posted: March 25, 2017
tl;dr: Appropriately named Sierra ski mecca is well worth the challenges of getting there...
Every year for the past six my brother and I escape from work and family for a ski weekend at one of the mythical ski resorts that we have heard skiers wax poetically about, in voice and in print, since we were kids. So far we have visited Squaw Valley, Mt. Bachelor, Alta/Snowbird , Sun Valley, and Steamboat, as well as some other lesser-known areas along our travels (our best powder day was actually at Timberline on Mt. Hood, but deep powder days anywhere are rare).
One of the fun things about these trips is seeing how each place compares to the myths built up in my mind over the years. I had always thought of Mammoth as the premier Southern California ski destination for Los Angelenos. It wasn’t until I looked at the map a little before the trip that I realized that Mammoth is actually due east of San Francisco. However because Mammoth is on the eastern side of the Sierras, which get road-closing amounts of snow every winter, the driving distance from the Bay area lengthens considerably during ski season. The driving route also takes prospective skiers past all the Tahoe area resorts. So Bay area skiers mostly ski in the Tahoe area, leaving Mammoth to L.A. skiers. We skied a day at Kirkwood in the Tahoe region before completing the drive to Mammoth, and the differences in the clientele between the two resorts are what one would expect if one knows lots of NorCal and SoCal folks (Silicon Valley versus Hollywood).
The other preconceived notions I had of Mammoth were that it is warm and sunny; that skiers wear less clothing, just like L.A. itself; and that the area is huge and somewhat haphazardly organized (more on this in a bit).
With the deluge of precipitation that California has received this rainy season, Mammoth has had record-setting snowfall, which clinched our decision to make this the year we tried Mammoth. We were not disappointed: the accumulated snow was tremendous, with nary a bare patch to be found. Both days warmed up above freezing, with plentiful sun and bluebird skies the second day, so the snow softened into perfect spring skiing conditions. Fresh powder will always be my favorite, but soft, loose, slowly melting spring snow is actually also a blast to ski in, as you can turn more with your ski bottoms than the edges, as one does in powder. You just have to be careful to follow the sun so that you ski the softer snow, not the hard pack that refroze the previous night.
Mammoth is indeed a huge mountain, with the ski area covering most of it and multiple base areas ringing the bottom. The top 1000 feet or so is above the timberline, meaning that the top is all bowl skiing and open snow field skiing. While some people love bowl skiing, especially cutting fresh tracks in powder, I am not a huge fan: bowls are often fully exposed to the sun and wind, the slope tends to be the same pitch, and there are no local landmarks or challenging obstacles other than the snow conditions themselves. I skied the Santiago Bowl and Ricochet, and those were fun, but my plans for a summit run on the second day was thwarted by the wind, which closed the summit chair but not the gondola. Even though the view from the top would have been spectacular, I decided to not to risk having my iPhone blown away trying to take a picture. Trees help break the wind, and tree skiing is a fun challenge, so I did that instead. Maybe I am becoming a Steamboat snob with my preference for tree skiing over bowl skiing.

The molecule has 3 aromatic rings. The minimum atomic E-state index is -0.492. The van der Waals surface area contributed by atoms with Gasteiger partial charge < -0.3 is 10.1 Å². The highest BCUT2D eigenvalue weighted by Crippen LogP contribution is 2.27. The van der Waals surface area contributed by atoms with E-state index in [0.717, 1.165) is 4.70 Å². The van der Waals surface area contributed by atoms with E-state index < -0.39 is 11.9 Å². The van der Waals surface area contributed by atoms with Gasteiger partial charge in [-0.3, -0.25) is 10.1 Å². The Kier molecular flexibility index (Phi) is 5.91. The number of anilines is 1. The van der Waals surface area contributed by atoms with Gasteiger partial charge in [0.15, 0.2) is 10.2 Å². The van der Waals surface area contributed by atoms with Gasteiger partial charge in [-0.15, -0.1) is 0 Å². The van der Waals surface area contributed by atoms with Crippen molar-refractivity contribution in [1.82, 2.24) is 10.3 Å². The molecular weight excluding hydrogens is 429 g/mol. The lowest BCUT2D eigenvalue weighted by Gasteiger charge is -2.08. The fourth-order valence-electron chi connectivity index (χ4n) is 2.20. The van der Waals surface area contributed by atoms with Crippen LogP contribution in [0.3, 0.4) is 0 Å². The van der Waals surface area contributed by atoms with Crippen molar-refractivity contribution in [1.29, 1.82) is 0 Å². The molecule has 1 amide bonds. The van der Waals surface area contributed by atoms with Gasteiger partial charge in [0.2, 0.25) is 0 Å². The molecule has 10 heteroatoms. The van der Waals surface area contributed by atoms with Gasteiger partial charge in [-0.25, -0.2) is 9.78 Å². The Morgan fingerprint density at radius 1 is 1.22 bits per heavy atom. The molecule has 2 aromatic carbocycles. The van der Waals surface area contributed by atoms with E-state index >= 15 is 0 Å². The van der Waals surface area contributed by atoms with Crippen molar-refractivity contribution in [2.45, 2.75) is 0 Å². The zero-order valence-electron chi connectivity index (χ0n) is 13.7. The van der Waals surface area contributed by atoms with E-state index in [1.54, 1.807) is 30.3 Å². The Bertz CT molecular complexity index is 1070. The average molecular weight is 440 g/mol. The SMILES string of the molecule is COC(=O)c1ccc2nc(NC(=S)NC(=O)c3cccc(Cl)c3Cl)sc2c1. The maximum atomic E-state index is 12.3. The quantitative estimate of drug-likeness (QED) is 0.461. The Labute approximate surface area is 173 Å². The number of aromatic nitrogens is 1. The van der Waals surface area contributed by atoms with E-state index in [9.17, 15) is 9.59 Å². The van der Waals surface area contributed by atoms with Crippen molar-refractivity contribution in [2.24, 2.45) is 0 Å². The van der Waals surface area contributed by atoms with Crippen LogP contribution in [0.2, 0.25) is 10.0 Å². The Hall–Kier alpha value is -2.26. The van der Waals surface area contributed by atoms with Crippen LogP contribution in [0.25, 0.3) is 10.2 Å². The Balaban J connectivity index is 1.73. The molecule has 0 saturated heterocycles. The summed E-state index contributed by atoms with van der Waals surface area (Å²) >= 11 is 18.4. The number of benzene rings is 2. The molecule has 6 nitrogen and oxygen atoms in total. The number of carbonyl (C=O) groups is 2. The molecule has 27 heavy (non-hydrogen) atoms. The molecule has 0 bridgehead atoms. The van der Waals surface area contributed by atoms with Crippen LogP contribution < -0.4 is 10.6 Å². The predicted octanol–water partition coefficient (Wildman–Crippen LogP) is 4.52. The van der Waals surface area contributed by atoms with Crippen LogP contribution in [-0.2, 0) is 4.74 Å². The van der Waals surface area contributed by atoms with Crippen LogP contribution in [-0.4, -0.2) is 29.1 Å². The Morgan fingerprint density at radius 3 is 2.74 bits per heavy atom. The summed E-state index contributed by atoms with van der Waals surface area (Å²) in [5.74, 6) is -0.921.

We had a great two days of skiing, but I think one would have to ski at Mammoth every day for several years to fully understand the lift system. Some of the complexity is just due to the sheer size of the ski area and the multiple bases. The lifts are not all radial lifts pointed toward the peak; a few cross other lifts or head off at strange angles, primarily to provide a way from the bases to fan out across the mountain. Even so, many of them start and end in strange places. The appropriately named Lost in the Woods lift serves the run of the same name, which is a fun blue, but not much else. One can take a left off the top of Broadway Express but not a right: the tasty runs that you can see on that side while riding the lift appear only to be accessible by making a summit run first. Or maybe I missed some subtlety. Chair 13 ends about 20 feet below the level of Chair 12, which appears to make it a one-way lift out of the Outpost portion of the mountain. Or again, maybe I missed some trick. Perhaps we should have hired a guide.
Serious ski buffs will enjoy the story of Mammoth’s founding by outdoorsman Dave McCoy. It makes perfect sense that McCoy was employed as a hydrographer measuring the Sierra snowpack for the Los Angeles Department of Water and Power; he chose a place with great conditions for skiing. I was surprised to learn that the ski season often lasts past May, and that this year they may be skiing on the fourth of July. As McCoy knew, the main downside of Mammoth is the challenge of getting there, but once one does, the skiing is world class.
Still on the bucket list: Whistler, Aspen, Vail, Telluride, Taos, Jackson Hole, Big Sky.